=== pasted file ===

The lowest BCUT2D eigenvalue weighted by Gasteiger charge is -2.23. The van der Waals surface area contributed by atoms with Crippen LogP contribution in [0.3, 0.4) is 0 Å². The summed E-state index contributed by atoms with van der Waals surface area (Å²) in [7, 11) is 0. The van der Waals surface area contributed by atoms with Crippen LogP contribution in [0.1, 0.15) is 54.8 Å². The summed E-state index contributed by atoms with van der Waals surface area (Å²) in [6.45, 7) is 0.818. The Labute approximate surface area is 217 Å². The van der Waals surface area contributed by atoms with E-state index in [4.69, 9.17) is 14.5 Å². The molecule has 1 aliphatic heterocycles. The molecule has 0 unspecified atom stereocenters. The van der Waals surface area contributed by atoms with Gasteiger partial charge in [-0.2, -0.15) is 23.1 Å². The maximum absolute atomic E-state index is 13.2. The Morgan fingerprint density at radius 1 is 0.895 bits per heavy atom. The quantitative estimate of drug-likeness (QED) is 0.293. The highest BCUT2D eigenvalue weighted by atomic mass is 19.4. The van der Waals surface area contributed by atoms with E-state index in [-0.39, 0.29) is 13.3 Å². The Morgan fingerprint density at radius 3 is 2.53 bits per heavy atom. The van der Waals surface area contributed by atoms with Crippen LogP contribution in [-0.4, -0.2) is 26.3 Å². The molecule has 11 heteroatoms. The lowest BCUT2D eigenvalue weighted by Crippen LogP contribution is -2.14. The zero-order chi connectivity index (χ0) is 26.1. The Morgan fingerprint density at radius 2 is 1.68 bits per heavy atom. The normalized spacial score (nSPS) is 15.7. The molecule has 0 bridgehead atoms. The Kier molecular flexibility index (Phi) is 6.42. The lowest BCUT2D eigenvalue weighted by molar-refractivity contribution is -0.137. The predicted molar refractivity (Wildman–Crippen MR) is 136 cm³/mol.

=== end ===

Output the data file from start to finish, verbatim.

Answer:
The lowest BCUT2D eigenvalue weighted by Gasteiger charge is -2.23. The van der Waals surface area contributed by atoms with Crippen LogP contribution in [0.3, 0.4) is 0 Å². The summed E-state index contributed by atoms with van der Waals surface area (Å²) in [7, 11) is 0. The van der Waals surface area contributed by atoms with Crippen LogP contribution in [0.1, 0.15) is 54.8 Å². The summed E-state index contributed by atoms with van der Waals surface area (Å²) in [6.45, 7) is 0.818. The Labute approximate surface area is 217 Å². The van der Waals surface area contributed by atoms with E-state index in [4.69, 9.17) is 14.5 Å². The molecule has 1 aliphatic heterocycles. The molecule has 0 unspecified atom stereocenters. The van der Waals surface area contributed by atoms with Gasteiger partial charge in [-0.2, -0.15) is 23.1 Å². The maximum absolute atomic E-state index is 13.2. The Morgan fingerprint density at radius 1 is 0.895 bits per heavy atom. The quantitative estimate of drug-likeness (QED) is 0.293. The highest BCUT2D eigenvalue weighted by atomic mass is 19.4. The van der Waals surface area contributed by atoms with E-state index in [-0.39, 0.29) is 13.3 Å². The Morgan fingerprint density at radius 3 is 2.53 bits per heavy atom. The van der Waals surface area contributed by atoms with Crippen LogP contribution in [-0.4, -0.2) is 26.3 Å². The molecule has 11 heteroatoms. The lowest BCUT2D eigenvalue weighted by Crippen LogP contribution is -2.14. The zero-order chi connectivity index (χ0) is 26.1. The Morgan fingerprint density at radius 2 is 1.68 bits per heavy atom. The normalized spacial score (nSPS) is 15.7. The molecule has 0 bridgehead atoms. The Kier molecular flexibility index (Phi) is 6.42. The lowest BCUT2D eigenvalue weighted by molar-refractivity contribution is -0.137. The predicted molar refractivity (Wildman–Crippen MR) is 136 cm³/mol.